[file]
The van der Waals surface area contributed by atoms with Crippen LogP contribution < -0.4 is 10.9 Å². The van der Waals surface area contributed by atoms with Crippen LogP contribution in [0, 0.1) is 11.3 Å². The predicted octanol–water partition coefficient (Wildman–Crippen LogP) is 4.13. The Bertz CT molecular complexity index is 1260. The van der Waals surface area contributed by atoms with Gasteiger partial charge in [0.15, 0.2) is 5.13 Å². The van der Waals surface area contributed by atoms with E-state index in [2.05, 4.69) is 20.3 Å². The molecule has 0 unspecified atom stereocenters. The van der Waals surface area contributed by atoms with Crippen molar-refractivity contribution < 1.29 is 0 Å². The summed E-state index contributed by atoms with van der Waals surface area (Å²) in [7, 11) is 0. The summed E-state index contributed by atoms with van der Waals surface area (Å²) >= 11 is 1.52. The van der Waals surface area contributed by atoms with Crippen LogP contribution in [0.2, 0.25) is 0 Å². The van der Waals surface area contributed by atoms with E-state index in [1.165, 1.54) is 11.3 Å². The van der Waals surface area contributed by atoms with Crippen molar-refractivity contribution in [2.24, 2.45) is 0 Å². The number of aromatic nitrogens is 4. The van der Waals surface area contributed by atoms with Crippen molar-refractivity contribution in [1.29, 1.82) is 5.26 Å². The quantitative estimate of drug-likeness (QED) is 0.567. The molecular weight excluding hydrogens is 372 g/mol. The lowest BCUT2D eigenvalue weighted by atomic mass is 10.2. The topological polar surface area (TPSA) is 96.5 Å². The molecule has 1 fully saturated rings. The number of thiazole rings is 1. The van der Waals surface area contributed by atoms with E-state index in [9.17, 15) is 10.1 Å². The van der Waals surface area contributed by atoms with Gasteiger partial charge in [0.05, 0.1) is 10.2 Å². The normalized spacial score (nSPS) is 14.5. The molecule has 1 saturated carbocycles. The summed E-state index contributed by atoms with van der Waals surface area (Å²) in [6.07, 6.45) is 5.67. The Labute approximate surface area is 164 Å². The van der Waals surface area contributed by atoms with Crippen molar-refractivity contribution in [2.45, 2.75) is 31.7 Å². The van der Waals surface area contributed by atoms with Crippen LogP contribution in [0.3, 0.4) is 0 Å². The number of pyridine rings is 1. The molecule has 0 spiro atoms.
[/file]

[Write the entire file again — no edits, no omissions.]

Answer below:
The van der Waals surface area contributed by atoms with Crippen LogP contribution < -0.4 is 10.9 Å². The van der Waals surface area contributed by atoms with Crippen LogP contribution in [0, 0.1) is 11.3 Å². The predicted octanol–water partition coefficient (Wildman–Crippen LogP) is 4.13. The Bertz CT molecular complexity index is 1260. The van der Waals surface area contributed by atoms with Gasteiger partial charge in [0.15, 0.2) is 5.13 Å². The van der Waals surface area contributed by atoms with E-state index in [2.05, 4.69) is 20.3 Å². The molecule has 0 unspecified atom stereocenters. The van der Waals surface area contributed by atoms with Crippen molar-refractivity contribution < 1.29 is 0 Å². The summed E-state index contributed by atoms with van der Waals surface area (Å²) in [7, 11) is 0. The summed E-state index contributed by atoms with van der Waals surface area (Å²) >= 11 is 1.52. The van der Waals surface area contributed by atoms with Crippen LogP contribution in [0.2, 0.25) is 0 Å². The van der Waals surface area contributed by atoms with E-state index in [1.165, 1.54) is 11.3 Å². The van der Waals surface area contributed by atoms with Crippen molar-refractivity contribution in [2.24, 2.45) is 0 Å². The number of aromatic nitrogens is 4. The van der Waals surface area contributed by atoms with Crippen molar-refractivity contribution in [1.29, 1.82) is 5.26 Å². The quantitative estimate of drug-likeness (QED) is 0.567. The molecular weight excluding hydrogens is 372 g/mol. The lowest BCUT2D eigenvalue weighted by atomic mass is 10.2. The topological polar surface area (TPSA) is 96.5 Å². The molecule has 1 fully saturated rings. The number of thiazole rings is 1. The van der Waals surface area contributed by atoms with E-state index in [9.17, 15) is 10.1 Å². The van der Waals surface area contributed by atoms with Gasteiger partial charge in [0.05, 0.1) is 10.2 Å². The normalized spacial score (nSPS) is 14.5. The molecule has 1 saturated carbocycles. The summed E-state index contributed by atoms with van der Waals surface area (Å²) in [6.07, 6.45) is 5.67. The Labute approximate surface area is 164 Å². The van der Waals surface area contributed by atoms with Crippen molar-refractivity contribution in [2.45, 2.75) is 31.7 Å². The van der Waals surface area contributed by atoms with Crippen LogP contribution in [0.3, 0.4) is 0 Å². The number of pyridine rings is 1. The molecule has 0 spiro atoms.